In addition to an initial upload of the user's browsing history (as shown at 204), new browsing events may be uploaded to the server in order to provide new browsing events and to reflect the continually-changing history of the user's browsing. Updates based on new browsing events may be provided at 212, and the server may update the profile based on such new browser events (at 214). The profile, as updated in this manner, may be used to provide content to the user (at 210).

FIG. 3 shows an example arrangement of components in which a user's browsing history may be used to provide content for that user. User's computer 302 is a computer, such as a desktop, laptop, handheld, etc. Browser 304 comprises browsing software that is stored in user's computer 302. Browser 304 may store a browsing history 306. Additionally, extension, plug-ins, ActiveX controls, etc., such as toolbar 308, may be installed in, or for use with, browser 304. FIG. 3 shows browser 304 as being inside computer 302, although it should be noted that browser 304 need not be stored in computer 302, but could be stored in someplace usable by computer 302, such as on an external disk or network disk. Similarly, FIG. 3 shows browsing history 306 and toolbar 308 as being inside browser 304, although this depiction is merely a conceptual example, and these components could be located anyplace where they are usable in conjunction with browser 304.

User's computer 302 may communicate with another computer, such as server 312, and such communication may take place through a network 310, such as the Internet. Server 312 may refer to a computer, or collection of computers, that provide server-type functionality, or may refer to software that provides such functionality. Server 312 may comprise or provide one or more of the following: web content analysis component 314, profile creation component 316, stored user profile(s) 318, and a selection component 320.

Web content analysis component 314 analyzes web content, such as HTML web pages, news items, RSS feeds, etc., and determines, for example, what types of concepts or substantive categories may be associated with those web pages. For example, web content analysis component 314 may analyze web content and determine what types of concepts (e.g., stocks, java, flights, patents, etc.), or categories (e.g., technology, finance, society, etc.) may be associated with a particular URL. The analysis of URLs may be an ongoing process in order to collect, and update, a knowledge base of the type of content that exists throughout the web. The result of this analysis can be stored, so that information about web content can be used to create a profile for a user based on URLs that the user has visited.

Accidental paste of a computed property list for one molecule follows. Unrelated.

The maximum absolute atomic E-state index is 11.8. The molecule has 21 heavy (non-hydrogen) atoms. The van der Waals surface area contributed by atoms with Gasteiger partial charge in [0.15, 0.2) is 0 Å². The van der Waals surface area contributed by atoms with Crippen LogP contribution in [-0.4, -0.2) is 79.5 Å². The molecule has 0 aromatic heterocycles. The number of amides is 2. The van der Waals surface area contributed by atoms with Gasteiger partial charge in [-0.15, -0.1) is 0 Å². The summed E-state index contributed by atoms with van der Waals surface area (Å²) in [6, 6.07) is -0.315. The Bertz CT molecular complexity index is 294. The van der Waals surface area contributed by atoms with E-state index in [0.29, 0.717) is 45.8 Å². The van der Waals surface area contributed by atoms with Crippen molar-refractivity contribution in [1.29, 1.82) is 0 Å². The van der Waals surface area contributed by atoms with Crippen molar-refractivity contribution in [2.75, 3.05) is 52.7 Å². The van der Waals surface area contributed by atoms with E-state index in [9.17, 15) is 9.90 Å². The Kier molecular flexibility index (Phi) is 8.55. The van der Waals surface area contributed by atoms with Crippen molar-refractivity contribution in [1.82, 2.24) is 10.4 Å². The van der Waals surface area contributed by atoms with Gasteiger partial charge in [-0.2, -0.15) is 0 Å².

Profile creation component 316 creates a profile for a user, based on information about the user's interests, such as the user's browsing history. For example, profile creation component 316 may identify the concepts and categories associated with particular URLs that the user has visited (where those concepts and categories have been gleaned by web content analysis component 314), and may include such concepts and categories in the user's profile. Profile creation component 316 may assign values (e.g., numeric weights) to specific concepts or categories based on how much weight these concepts and categories appear to have in the user's browsing history (e.g., concepts and categories may be given a higher or lower weight based on factors such as: how many different URLs the user has visited that incorporate these concepts or categories, how often the user visits URLs associated with a particular concept or category, etc.) Additionally, profile creation component 316 may take into account explicit input from a user—e.g., a user may be allowed to explicitly “subscribe” to a particular concept or category, which can then be made part of the user's profile. (The concept or category to which the user has subscribed can be one of the concepts or categories that profile creation component 316 selected for the user based on the user's browsing history, or it can be a category of that the user selects independently of his or her browsing history.)

Stored user profile(s) 318 are profiles that server 312 has stored for various user. For example, there may be thousands (or millions, or tens millions, etc.) of users who install tool 308 and who choose to have a profile create in order to receive content based on their interests. Stored profile(s) 318 may be part of a database that stores these various profiles. Different users may each have accounts (or some mechanism to identify a particular user, such as a cookie) so that, when a given user contacts the server, that user can be identified and the right profile can be used.